Monday, 5 September 2011

A Rocky Day

Today was Labour Day here in Canada.  The weather was cool and gloomy, but as it wasn't actually raining I went sketching for a couple of hours.  Quite unintentionally I ended up drawing stone masonry and stone sculpture as a theme.

 I have had a hankering to get up to Moorside, the Mackenzie King Estate in the Gatineau Hills for some time.  On the way into the property I met   John Shaw-Rimington of The Dry Stone Wall Association of Canada who was doing a dry laid stone wall demonstration.  Well, in fairness, his assistant Shim, was busy, while John chatted to interested visitors.  In addition to shattering the stereotype of what a mason looks like, Shim also demonstrated that it is possible to build very regular walls with rounded field stone.

John has a blog about dry stone masonry entitled Thinking With My Hands".

Mackenzie-King found the Moorside property in 1900 on a cycling trip.  He spent 50 summers there and over those years created an estate complete with perennial gardens and several faux ruins.  The largest is an amalgam of artifacts including a stone relief from the English House of Parliament that has been damaged by bombing in the second world war and the fireplace of his famous, great grandfather William Lyon Mackenzie.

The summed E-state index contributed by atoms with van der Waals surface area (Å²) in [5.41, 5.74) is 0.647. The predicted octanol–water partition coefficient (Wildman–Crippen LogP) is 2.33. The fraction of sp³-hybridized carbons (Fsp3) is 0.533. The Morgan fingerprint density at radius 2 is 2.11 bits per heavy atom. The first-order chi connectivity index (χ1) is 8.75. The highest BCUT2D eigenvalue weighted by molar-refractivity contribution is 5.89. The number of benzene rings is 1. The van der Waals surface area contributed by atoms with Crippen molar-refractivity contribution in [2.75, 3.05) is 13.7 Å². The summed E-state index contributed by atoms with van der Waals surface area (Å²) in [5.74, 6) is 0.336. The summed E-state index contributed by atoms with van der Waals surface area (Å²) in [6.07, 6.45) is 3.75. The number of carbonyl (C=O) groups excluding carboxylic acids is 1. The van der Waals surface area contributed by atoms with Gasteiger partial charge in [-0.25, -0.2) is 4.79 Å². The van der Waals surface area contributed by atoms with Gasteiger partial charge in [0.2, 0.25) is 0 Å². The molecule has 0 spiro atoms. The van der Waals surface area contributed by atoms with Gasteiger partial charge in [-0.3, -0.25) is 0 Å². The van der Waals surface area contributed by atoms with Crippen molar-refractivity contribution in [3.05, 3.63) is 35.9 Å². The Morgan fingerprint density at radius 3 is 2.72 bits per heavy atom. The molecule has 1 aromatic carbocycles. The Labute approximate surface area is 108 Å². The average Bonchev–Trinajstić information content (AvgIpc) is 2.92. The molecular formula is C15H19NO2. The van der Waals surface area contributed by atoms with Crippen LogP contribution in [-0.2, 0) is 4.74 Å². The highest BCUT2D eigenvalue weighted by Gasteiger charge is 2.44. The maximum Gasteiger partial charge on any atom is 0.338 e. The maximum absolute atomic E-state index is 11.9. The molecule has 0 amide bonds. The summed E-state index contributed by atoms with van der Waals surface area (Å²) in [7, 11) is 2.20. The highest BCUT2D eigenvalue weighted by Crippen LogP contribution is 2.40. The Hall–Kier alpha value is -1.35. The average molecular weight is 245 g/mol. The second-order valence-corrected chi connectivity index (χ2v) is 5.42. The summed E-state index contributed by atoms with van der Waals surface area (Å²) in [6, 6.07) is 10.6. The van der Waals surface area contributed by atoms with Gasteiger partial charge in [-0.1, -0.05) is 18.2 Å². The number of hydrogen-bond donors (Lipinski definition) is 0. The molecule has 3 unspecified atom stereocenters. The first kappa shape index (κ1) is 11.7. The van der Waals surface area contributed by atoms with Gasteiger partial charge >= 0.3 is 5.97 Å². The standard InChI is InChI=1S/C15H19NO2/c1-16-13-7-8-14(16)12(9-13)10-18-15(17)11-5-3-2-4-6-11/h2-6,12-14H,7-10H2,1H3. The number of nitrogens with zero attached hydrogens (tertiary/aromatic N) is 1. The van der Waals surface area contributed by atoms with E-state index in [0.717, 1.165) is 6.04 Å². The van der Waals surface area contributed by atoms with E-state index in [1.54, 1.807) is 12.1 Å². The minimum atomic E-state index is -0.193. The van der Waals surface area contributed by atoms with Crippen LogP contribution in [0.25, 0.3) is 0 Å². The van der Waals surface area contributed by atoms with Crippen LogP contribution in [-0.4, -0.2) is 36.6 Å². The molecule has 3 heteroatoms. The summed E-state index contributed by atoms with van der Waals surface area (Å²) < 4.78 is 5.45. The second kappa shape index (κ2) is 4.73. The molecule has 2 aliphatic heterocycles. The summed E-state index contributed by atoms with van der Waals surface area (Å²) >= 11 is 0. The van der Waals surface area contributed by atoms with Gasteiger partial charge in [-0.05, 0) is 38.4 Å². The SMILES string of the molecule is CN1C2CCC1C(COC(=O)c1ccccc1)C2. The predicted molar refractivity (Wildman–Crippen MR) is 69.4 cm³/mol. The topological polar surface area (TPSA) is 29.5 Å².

Mackenzie-King had his "L'arc de Triumphe" constructed from a parts of a demolished building to commemorate his 1935 election victory.  It marks the edge the meadow which surrounds the house and the forest and looks like some sort of "The Lion, The Witch and The Wardrobe" portal.

On the way back into town I stopped at the Remic Rapids on the Ottawa River where John Felice Ceprano has been balancing rocks as elegant and unexpected sculptures every summer since 1986.

People stop by all day long and John seems to be a constant presence, even on weekends and evenings. It is a popular destination for photographers, although you'd be better off to just buy the amazing photos John sells right there on site.

John is very friendly and chats and jokes with people  between moments of fiddling and adjusting small rocks and hefting large ones to start new sculptures.